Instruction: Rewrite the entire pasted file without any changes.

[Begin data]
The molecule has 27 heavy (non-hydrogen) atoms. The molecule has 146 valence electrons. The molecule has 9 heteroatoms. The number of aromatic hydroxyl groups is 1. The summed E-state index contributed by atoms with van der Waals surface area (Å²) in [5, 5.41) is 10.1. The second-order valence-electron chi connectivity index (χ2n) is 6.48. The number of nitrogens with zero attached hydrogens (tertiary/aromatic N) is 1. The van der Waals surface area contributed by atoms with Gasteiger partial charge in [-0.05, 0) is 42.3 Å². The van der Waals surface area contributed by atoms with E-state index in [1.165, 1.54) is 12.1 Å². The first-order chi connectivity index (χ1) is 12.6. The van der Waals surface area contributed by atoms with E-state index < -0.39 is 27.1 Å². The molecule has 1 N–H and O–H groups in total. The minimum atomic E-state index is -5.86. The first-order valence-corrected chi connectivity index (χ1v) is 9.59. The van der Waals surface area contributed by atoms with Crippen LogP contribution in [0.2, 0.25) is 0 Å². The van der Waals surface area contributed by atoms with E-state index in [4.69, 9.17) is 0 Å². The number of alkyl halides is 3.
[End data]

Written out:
The molecule has 27 heavy (non-hydrogen) atoms. The molecule has 146 valence electrons. The molecule has 9 heteroatoms. The number of aromatic hydroxyl groups is 1. The summed E-state index contributed by atoms with van der Waals surface area (Å²) in [5, 5.41) is 10.1. The second-order valence-electron chi connectivity index (χ2n) is 6.48. The number of nitrogens with zero attached hydrogens (tertiary/aromatic N) is 1. The van der Waals surface area contributed by atoms with Gasteiger partial charge in [-0.05, 0) is 42.3 Å². The van der Waals surface area contributed by atoms with E-state index in [1.165, 1.54) is 12.1 Å². The first-order chi connectivity index (χ1) is 12.6. The van der Waals surface area contributed by atoms with E-state index < -0.39 is 27.1 Å². The molecule has 1 N–H and O–H groups in total. The minimum atomic E-state index is -5.86. The first-order valence-corrected chi connectivity index (χ1v) is 9.59. The van der Waals surface area contributed by atoms with Crippen LogP contribution in [0.2, 0.25) is 0 Å². The van der Waals surface area contributed by atoms with E-state index in [4.69, 9.17) is 0 Å². The number of alkyl halides is 3.